On Campus

There’s nothing political about stealing sneakers

Don't blame the U.K. riots on unemployment or tuition costs

Photo courtesy of mastermaq on Flickr

Eyes were on the Arab world earlier this year as waves of demonstrations catalyzed national revolutions. Civilians took to the street in revolt of brutal dictatorships, corrupt governments and the general lack of basic human rights. As protesters in the Middle East fought with their lives to achieve a better standard of living, there were those of us in the West—equipped with makeshift stop signs and a total lack of perspective—who dreamed that we would see our own Arab Spring. The way to overthrow a democratically elected government is civil disobedience, you see, and rogue acts the key to beginning the process.

And it seems those rogue acts are indeed underway, though not in Canada as a wistful Brigette DePape had once hoped. Rather, several cities in the UK have been set ablaze over the past several days as rioting has spread across England.

But in England, there’s no united cause or discernible reason. That doesn’t mean that explanations haven’t been offered. It started with protests in Tottenham after a man was killed by police nearly one week ago. But the violence has continued to spread.

While few pundits condone the acts of violence, many have offered their own socio-economic explanations.  Guardian journalist Stafford Scott says that the behaviour of the rioters should come as no surprise, since restlessness among British youth, especially in impoverished areas, has been provoked by widespread institutional racism, bitter job prospects, the rising cost of tuition and other barriers to education. Scott explains the destruction of property as simply symptomatic of the nihilism among British youth. “On Saturday, instead of imploding and turning inward and violent among themselves,” Scott writes, “the youths exploded.”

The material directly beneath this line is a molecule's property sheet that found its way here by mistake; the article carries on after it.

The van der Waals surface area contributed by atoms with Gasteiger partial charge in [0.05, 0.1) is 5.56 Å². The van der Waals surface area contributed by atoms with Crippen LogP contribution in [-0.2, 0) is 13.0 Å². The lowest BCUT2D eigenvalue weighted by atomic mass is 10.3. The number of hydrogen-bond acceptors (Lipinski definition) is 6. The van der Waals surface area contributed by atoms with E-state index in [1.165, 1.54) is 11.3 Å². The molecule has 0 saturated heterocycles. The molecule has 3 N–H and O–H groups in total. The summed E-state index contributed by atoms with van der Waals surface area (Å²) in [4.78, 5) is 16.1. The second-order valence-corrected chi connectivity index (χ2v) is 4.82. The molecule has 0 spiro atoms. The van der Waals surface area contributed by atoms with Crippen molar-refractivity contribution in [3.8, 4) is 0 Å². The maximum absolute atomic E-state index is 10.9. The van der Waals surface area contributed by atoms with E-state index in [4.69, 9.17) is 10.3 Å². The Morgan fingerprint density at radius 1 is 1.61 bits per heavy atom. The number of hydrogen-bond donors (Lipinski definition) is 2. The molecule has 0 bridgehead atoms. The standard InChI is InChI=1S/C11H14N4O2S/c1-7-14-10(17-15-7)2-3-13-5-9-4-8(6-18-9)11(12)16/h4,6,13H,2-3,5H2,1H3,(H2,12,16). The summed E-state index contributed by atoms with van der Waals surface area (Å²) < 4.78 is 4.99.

Another Guardian writer, Nina Power, is of a similar mind, suggesting that those condemning the acts of violence ought to look at the “bigger picture” of a country with a struggling economy, poor social mobility, and ever-widening gap between rich and poor.

The trouble is, this “bigger picture” is not on the minds of those committing the crimes. Rioters interviewed by the BBC have blamed everything and everyone from the police, to the government, “rich people,” and conservatives, and many—by their own admission—blame no one at all. There are videos of looters grabbing handfuls of clothes and shoes from broken windows, hooded men and women running from shops carrying away flat screen TVs, and one particularly abhorrent capture of a mob stealing a Sony PSP from an injured student on the street. There’s nothing political about stealing a Playstation from a bleeding man.

While there may be very real causes for social unrest in Britain, this recent destruction is not about politics, tuition or unemployment. Protesters who loathe corporatism and big business don’t torch mom-and-pop shops in their local neighbourhoods, nor do they claim to be “getting their taxes back” as they loot from local shops.

And many of the rioters, in fact, are not disadvantaged youth, but 30-something teachers, youth workers, and graphic designers. To ponder socio-economic excuses for these crimes is to give those who have succumbed to mob mentality a political agenda to fall back on. This civil disobedience is not about changing policy. It’s about a moral breakdown — and free sneakers.

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